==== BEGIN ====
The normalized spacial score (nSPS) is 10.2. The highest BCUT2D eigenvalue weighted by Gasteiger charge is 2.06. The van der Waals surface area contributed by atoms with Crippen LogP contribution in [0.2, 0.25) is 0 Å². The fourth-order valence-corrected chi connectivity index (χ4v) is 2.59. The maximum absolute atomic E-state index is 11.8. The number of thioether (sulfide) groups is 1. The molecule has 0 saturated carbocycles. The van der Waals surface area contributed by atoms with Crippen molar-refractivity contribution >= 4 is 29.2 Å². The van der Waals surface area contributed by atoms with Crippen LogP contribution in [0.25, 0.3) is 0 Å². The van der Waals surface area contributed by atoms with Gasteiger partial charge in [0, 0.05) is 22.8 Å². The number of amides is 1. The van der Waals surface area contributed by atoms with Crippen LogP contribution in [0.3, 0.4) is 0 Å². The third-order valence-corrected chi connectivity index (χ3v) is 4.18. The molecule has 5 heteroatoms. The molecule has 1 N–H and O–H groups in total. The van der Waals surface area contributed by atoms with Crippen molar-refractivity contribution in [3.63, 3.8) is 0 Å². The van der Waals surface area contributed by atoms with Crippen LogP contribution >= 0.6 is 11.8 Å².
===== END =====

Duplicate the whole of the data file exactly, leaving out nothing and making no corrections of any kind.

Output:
The normalized spacial score (nSPS) is 10.2. The highest BCUT2D eigenvalue weighted by Gasteiger charge is 2.06. The van der Waals surface area contributed by atoms with Crippen LogP contribution in [0.2, 0.25) is 0 Å². The fourth-order valence-corrected chi connectivity index (χ4v) is 2.59. The maximum absolute atomic E-state index is 11.8. The number of thioether (sulfide) groups is 1. The molecule has 0 saturated carbocycles. The van der Waals surface area contributed by atoms with Crippen molar-refractivity contribution >= 4 is 29.2 Å². The van der Waals surface area contributed by atoms with Crippen LogP contribution in [0.25, 0.3) is 0 Å². The van der Waals surface area contributed by atoms with Gasteiger partial charge in [0, 0.05) is 22.8 Å². The number of amides is 1. The van der Waals surface area contributed by atoms with Crippen LogP contribution in [0.3, 0.4) is 0 Å². The third-order valence-corrected chi connectivity index (χ3v) is 4.18. The molecule has 5 heteroatoms. The molecule has 1 N–H and O–H groups in total. The van der Waals surface area contributed by atoms with Crippen molar-refractivity contribution in [3.63, 3.8) is 0 Å². The van der Waals surface area contributed by atoms with Crippen LogP contribution >= 0.6 is 11.8 Å².